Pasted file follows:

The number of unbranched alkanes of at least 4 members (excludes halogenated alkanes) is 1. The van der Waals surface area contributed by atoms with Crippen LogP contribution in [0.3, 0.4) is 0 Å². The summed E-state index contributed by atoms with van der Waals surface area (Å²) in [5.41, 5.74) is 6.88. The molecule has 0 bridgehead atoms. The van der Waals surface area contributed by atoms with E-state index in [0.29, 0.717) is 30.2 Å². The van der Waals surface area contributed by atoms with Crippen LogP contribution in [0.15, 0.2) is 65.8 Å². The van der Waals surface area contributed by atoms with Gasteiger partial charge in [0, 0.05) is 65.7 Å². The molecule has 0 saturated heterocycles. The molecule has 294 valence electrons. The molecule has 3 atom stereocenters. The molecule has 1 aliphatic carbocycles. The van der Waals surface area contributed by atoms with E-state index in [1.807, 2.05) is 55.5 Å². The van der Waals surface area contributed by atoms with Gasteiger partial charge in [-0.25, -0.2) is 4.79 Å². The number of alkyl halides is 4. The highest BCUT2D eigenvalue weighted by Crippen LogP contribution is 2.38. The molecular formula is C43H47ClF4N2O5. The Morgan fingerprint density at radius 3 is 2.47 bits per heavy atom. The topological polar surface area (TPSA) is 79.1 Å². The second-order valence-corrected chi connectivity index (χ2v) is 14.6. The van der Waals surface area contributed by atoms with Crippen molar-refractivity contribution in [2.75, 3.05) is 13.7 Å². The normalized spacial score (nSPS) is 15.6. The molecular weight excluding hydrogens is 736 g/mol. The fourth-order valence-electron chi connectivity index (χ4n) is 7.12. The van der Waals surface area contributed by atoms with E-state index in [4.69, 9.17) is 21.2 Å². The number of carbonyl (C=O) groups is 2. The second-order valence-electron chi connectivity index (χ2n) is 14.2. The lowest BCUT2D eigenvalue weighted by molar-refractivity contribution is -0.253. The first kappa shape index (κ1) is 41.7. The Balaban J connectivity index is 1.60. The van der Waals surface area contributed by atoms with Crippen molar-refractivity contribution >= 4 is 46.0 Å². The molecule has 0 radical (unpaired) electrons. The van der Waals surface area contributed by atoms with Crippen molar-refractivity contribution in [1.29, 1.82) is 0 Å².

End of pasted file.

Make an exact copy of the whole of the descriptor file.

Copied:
The number of unbranched alkanes of at least 4 members (excludes halogenated alkanes) is 1. The van der Waals surface area contributed by atoms with Crippen LogP contribution in [0.3, 0.4) is 0 Å². The summed E-state index contributed by atoms with van der Waals surface area (Å²) in [5.41, 5.74) is 6.88. The molecule has 0 bridgehead atoms. The van der Waals surface area contributed by atoms with E-state index in [0.29, 0.717) is 30.2 Å². The van der Waals surface area contributed by atoms with Crippen LogP contribution in [0.15, 0.2) is 65.8 Å². The van der Waals surface area contributed by atoms with Gasteiger partial charge in [0, 0.05) is 65.7 Å². The molecule has 0 saturated heterocycles. The molecule has 294 valence electrons. The molecule has 3 atom stereocenters. The molecule has 1 aliphatic carbocycles. The van der Waals surface area contributed by atoms with E-state index in [1.807, 2.05) is 55.5 Å². The van der Waals surface area contributed by atoms with Gasteiger partial charge in [-0.25, -0.2) is 4.79 Å². The number of alkyl halides is 4. The highest BCUT2D eigenvalue weighted by Crippen LogP contribution is 2.38. The molecular formula is C43H47ClF4N2O5. The Morgan fingerprint density at radius 3 is 2.47 bits per heavy atom. The topological polar surface area (TPSA) is 79.1 Å². The second-order valence-corrected chi connectivity index (χ2v) is 14.6. The van der Waals surface area contributed by atoms with Crippen molar-refractivity contribution in [2.75, 3.05) is 13.7 Å². The normalized spacial score (nSPS) is 15.6. The molecular weight excluding hydrogens is 736 g/mol. The fourth-order valence-electron chi connectivity index (χ4n) is 7.12. The van der Waals surface area contributed by atoms with E-state index in [4.69, 9.17) is 21.2 Å². The number of carbonyl (C=O) groups is 2. The second-order valence-electron chi connectivity index (χ2n) is 14.2. The lowest BCUT2D eigenvalue weighted by molar-refractivity contribution is -0.253. The first kappa shape index (κ1) is 41.7. The Balaban J connectivity index is 1.60. The van der Waals surface area contributed by atoms with Crippen molar-refractivity contribution >= 4 is 46.0 Å². The molecule has 0 radical (unpaired) electrons. The van der Waals surface area contributed by atoms with Crippen molar-refractivity contribution in [1.29, 1.82) is 0 Å².